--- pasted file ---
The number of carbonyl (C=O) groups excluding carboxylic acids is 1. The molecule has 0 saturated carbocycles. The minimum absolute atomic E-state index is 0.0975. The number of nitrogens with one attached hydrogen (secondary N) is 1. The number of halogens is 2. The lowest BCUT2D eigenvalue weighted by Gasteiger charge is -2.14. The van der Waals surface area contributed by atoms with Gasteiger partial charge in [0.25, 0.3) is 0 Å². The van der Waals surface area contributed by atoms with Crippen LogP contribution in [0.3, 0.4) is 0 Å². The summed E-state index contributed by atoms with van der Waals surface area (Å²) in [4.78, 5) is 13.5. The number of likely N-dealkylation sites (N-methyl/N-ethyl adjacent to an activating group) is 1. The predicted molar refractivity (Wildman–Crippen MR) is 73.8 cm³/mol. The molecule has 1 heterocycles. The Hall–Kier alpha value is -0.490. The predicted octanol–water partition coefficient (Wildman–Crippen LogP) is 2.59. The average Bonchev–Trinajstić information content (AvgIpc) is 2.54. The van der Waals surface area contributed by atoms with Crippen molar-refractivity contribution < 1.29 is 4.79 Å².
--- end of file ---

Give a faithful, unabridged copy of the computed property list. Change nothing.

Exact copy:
The number of carbonyl (C=O) groups excluding carboxylic acids is 1. The molecule has 0 saturated carbocycles. The minimum absolute atomic E-state index is 0.0975. The number of nitrogens with one attached hydrogen (secondary N) is 1. The number of halogens is 2. The lowest BCUT2D eigenvalue weighted by Gasteiger charge is -2.14. The van der Waals surface area contributed by atoms with Gasteiger partial charge in [0.25, 0.3) is 0 Å². The van der Waals surface area contributed by atoms with Crippen LogP contribution in [0.3, 0.4) is 0 Å². The summed E-state index contributed by atoms with van der Waals surface area (Å²) in [4.78, 5) is 13.5. The number of likely N-dealkylation sites (N-methyl/N-ethyl adjacent to an activating group) is 1. The predicted molar refractivity (Wildman–Crippen MR) is 73.8 cm³/mol. The molecule has 1 heterocycles. The Hall–Kier alpha value is -0.490. The predicted octanol–water partition coefficient (Wildman–Crippen LogP) is 2.59. The average Bonchev–Trinajstić information content (AvgIpc) is 2.54. The van der Waals surface area contributed by atoms with Crippen molar-refractivity contribution < 1.29 is 4.79 Å².